The Chu State was relatively slow in agriculture. But it kept a strong army and
with it expanded its territory to the banks of the Changjiang River. Chu lay in
the central plains of the middle and lower reaches of the Yellow River. It bordered
the Qi, Song, Wei and Han States on the north, the Qin and Ba States on the west,
Bai'e on the south and a vast sea on the east. Its land was the largest among
the Seven Powers.
Chu began to fall in the late Warring States Period. It failed several wars
to Qin, Han, Wei and other states after King Chu Huiwang had became the new
ruler. Chu later expanded the embankments of Mianshui and Bishui Rivers and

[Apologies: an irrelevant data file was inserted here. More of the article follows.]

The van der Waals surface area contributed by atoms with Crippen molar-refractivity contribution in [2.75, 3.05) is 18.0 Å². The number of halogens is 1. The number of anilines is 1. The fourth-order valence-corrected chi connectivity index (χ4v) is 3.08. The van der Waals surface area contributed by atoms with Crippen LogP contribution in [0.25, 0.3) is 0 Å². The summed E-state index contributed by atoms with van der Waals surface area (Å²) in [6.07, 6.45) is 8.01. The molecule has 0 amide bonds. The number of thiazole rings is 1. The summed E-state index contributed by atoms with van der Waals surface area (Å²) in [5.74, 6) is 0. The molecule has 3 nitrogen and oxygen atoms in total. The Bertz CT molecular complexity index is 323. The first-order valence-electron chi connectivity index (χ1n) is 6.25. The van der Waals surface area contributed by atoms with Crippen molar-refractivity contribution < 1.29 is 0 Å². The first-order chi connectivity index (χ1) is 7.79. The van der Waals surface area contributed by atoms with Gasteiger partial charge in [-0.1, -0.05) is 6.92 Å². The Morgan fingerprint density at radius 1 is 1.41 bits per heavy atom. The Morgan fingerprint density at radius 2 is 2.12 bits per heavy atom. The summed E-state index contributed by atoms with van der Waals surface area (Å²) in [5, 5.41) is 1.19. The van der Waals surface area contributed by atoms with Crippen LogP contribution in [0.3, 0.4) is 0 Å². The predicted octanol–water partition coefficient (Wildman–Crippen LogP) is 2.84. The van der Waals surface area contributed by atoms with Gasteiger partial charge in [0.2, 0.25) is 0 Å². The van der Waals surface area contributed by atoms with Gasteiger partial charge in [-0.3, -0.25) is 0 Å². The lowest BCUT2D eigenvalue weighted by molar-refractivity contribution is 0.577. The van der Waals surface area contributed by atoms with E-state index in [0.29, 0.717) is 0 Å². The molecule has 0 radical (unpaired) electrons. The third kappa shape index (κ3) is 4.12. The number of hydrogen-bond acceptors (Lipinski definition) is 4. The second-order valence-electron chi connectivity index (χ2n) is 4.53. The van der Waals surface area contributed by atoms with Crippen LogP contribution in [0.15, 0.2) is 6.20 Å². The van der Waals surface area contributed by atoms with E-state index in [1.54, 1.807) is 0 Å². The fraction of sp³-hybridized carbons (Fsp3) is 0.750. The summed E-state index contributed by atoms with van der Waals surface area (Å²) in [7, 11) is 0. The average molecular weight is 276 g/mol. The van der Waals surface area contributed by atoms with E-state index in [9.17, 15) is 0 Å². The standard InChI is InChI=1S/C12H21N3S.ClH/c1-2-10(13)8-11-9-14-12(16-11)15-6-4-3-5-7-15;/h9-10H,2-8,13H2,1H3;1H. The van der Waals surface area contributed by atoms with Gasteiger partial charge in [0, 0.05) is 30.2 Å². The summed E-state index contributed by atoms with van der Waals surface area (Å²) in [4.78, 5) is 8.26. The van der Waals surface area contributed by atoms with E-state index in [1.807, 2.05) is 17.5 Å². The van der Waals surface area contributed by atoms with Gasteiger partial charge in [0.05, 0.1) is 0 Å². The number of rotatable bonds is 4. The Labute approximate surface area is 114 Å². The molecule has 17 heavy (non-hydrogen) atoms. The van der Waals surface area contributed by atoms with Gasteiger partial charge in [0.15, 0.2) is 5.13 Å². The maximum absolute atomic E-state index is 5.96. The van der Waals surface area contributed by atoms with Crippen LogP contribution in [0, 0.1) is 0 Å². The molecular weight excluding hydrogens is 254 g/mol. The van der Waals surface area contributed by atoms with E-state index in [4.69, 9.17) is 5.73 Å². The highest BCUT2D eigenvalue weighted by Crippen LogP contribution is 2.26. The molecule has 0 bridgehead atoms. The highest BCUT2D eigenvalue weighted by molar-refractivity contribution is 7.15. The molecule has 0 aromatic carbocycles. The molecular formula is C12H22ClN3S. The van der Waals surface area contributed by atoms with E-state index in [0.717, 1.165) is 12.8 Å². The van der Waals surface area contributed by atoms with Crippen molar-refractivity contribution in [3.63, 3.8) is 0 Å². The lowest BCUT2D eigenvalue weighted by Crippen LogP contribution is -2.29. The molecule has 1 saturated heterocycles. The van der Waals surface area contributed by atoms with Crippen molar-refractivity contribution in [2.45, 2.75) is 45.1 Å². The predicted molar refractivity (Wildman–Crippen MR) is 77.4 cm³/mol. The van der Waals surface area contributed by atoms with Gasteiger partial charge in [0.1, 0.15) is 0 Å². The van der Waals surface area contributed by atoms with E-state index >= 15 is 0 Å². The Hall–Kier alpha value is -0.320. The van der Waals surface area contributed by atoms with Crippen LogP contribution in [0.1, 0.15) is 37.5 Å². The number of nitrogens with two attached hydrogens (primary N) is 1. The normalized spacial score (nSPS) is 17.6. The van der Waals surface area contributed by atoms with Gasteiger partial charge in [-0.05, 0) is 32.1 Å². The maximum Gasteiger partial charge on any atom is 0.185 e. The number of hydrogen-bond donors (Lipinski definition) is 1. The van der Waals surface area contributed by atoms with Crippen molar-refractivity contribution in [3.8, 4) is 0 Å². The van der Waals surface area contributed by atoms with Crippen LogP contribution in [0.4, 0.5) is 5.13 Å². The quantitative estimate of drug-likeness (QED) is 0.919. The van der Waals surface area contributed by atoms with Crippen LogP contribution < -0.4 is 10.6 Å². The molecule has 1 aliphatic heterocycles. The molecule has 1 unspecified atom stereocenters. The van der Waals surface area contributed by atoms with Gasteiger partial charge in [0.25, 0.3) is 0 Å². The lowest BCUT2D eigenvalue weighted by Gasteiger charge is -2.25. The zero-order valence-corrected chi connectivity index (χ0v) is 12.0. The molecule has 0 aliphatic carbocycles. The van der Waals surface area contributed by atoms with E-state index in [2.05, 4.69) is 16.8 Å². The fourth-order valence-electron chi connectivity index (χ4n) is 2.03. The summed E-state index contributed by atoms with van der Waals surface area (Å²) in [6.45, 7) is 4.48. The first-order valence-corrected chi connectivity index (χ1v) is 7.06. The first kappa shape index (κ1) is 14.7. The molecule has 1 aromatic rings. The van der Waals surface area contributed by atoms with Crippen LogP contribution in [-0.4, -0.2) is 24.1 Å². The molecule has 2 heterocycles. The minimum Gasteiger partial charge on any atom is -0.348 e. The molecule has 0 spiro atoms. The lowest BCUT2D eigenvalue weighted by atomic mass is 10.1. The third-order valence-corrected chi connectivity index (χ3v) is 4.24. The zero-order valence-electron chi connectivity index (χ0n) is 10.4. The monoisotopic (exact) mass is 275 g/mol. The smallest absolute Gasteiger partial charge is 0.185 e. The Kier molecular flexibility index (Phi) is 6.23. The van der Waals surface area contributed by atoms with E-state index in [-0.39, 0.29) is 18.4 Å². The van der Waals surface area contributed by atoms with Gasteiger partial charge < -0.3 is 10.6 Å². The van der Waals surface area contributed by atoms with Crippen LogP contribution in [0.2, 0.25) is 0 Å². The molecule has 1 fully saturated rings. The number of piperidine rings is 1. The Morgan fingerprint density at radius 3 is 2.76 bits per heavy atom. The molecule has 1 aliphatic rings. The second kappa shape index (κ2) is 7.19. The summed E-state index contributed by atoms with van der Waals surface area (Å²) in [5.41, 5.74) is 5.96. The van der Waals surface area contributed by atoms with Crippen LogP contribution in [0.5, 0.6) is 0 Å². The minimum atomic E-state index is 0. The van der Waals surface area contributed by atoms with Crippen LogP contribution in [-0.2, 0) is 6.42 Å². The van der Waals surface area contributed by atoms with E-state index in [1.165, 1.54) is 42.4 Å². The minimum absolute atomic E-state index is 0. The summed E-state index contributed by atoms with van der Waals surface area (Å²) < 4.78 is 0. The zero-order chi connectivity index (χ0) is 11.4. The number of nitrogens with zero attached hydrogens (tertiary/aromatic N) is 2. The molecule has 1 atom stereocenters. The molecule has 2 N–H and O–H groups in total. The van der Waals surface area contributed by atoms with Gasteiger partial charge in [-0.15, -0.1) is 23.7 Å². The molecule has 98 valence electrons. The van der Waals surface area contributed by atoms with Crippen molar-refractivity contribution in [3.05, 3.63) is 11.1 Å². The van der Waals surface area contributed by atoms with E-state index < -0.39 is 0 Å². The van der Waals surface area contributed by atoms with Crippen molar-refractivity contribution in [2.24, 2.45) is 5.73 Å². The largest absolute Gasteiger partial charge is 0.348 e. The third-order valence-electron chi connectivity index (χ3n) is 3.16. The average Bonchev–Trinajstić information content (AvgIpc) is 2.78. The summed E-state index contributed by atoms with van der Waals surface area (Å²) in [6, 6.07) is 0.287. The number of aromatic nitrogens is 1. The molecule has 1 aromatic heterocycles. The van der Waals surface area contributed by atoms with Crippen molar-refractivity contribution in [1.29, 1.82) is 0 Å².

linked them to mountain ranges and high lands by building walls. The whole line
was the Wall of Chu. It is known from literatures that the wall ran more than
400 kilometers from east to west. It started at present Biyang County of He'nan
Province, moved north to Ye'xian County, turned to the west and hiked over Lushan
Mountain, went on southwest and passed through northeast Neixiang County and
finally arrived at present zhushan County of Hebei Province.
Recent years' archeological activities have uncovered a 100-kilometer wall
that intersects from east to west Xunyang County of Shannxi Province. Layers
of stones make the wall and in some place passageways are still perceptible.
Further investigations have proved that it is the Wall of Chu. It could be built
for resisting the powerful Qin State.